1 Department of Micro- and Nanotechnology, Technical University of Denmark2 Colloids and Biological Interfaces, Department of Micro- and Nanotechnology, Technical University of Denmark3 Risø National Laboratory for Sustainable Energy, Technical University of Denmark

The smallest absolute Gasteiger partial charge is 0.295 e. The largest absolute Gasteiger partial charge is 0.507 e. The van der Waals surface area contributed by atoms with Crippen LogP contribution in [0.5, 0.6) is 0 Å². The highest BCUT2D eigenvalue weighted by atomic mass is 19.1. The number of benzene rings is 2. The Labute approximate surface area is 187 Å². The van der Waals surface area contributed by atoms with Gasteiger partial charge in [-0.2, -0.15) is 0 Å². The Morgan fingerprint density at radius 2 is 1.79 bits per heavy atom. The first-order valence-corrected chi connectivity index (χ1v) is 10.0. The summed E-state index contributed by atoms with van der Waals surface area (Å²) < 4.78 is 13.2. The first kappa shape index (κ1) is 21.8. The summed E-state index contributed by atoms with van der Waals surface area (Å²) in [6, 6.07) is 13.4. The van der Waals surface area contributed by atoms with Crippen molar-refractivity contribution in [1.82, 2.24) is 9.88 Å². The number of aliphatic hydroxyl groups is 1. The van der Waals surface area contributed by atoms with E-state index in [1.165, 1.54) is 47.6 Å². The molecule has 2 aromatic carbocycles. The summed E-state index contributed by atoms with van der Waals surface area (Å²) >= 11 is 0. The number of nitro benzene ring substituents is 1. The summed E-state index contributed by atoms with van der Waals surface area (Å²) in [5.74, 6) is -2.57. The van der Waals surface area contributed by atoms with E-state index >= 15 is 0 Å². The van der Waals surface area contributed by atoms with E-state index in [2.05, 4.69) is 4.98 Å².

Functional nanomaterials have attracted much attention due to the unique properties of these nanoconstructs. In recognition of the huge potential within this field, much research has been devoted to develop sophisticated nanoparticles for medical diagnostics, sensors, contrast agents, vaccines and drug delivery. The objective of this PhD thesis was to expand the field of liposomal drug delivery by developing novel methods to efficienctly functionalize and subsequently sensitize liposomes towards internal stimuli, such as matrix metalloproteinases. Initially, we investigated a novel method to post-functionalize and directly quantify the degree of conversion without prior purification. Based on Cu-free Click chemistry, quantitative conversion under very mild conditions was achieved using conditions which might be equally suited for other nanomaterials. Being able to rapidly determine ligand surface density after post-functionalization is highly important, to ensure batch-to-batch reproducibility and to ensure that the desired ligand surface density has been accomplished. A systematic study was furthermore conducted to elucidate the optimal post-functionalization chemistry, in addition to the importance of the relative position of the reactive functionalities. Surface conjugation reactions of octreotate by Michael addition, Click chemistry, Cu-free Click chemistry or oxime bond formation were investigated. From these studies it was evident that chemical reactions performed directly on the surface of functionalized liposomes were slower than the solution phase counterpart and often far from quantitative. The effect of active targeting with 64Cu octreotate liposomes targeting the somatostatin receptor 2 was evaluated to improve tumor bioimaging for diagnostic applications, using positron emission tomography. Targeted liposomes had a sufficient circulation profile to passively accumulate in tumor tissue of H727xenografts in nude mice, but no statistical difference was detected in the tumor accumulation compared to control-liposomes. Despite this, the tumor-to-muscle ratio for targeted liposomes was significantly higher than for the controlliposomes, which indicated that active targeting can improve tumor-to-muscle contrast, thus, improving bioimaging for diagnostic applications. Finally, a novel drug delivery system based on charge-triggering of matrix metalloproteinase 2/9 sensitive PEGylated lipopeptides was designed. Methods to efficiently synthesize conjugates with the lipid-peptide-PEG motif were developed, and the use of these conjugates to shield positively charged liposomeand lipoplex formulations were described. The synthesized conjugates efficiently shielded cationic charges present at the surface of the nanoconstructs, resulting in anionic nanoparticles with long circulation properties in xenograft HT1080 tumor‐bearing mice. Charge reversal by peptide hydrolysis was achieved in the presence of proteases, resulting in cationic particles which were readily internalized by cells in vitro. The use of matrix metalloproteinase sensitive liposomes and lipoplexes dramatically enhanced the cytotoxicity of known chemotherapeutics and facilitated effective gene transfection in vitro. Concluding on the work of this PhD thesis, we managed to expand the field of functional nanomaterials by developing novel methods to conjugate and directly quantify the surface density of immobilized ligands. Furthermore, a unique drug delivery system based on charge shielding and subsequent charge triggering by matrix metalloproteinase 2 has been established. This system is currently being further investigated in vivo, in order to test the therapeutic capacity of the system.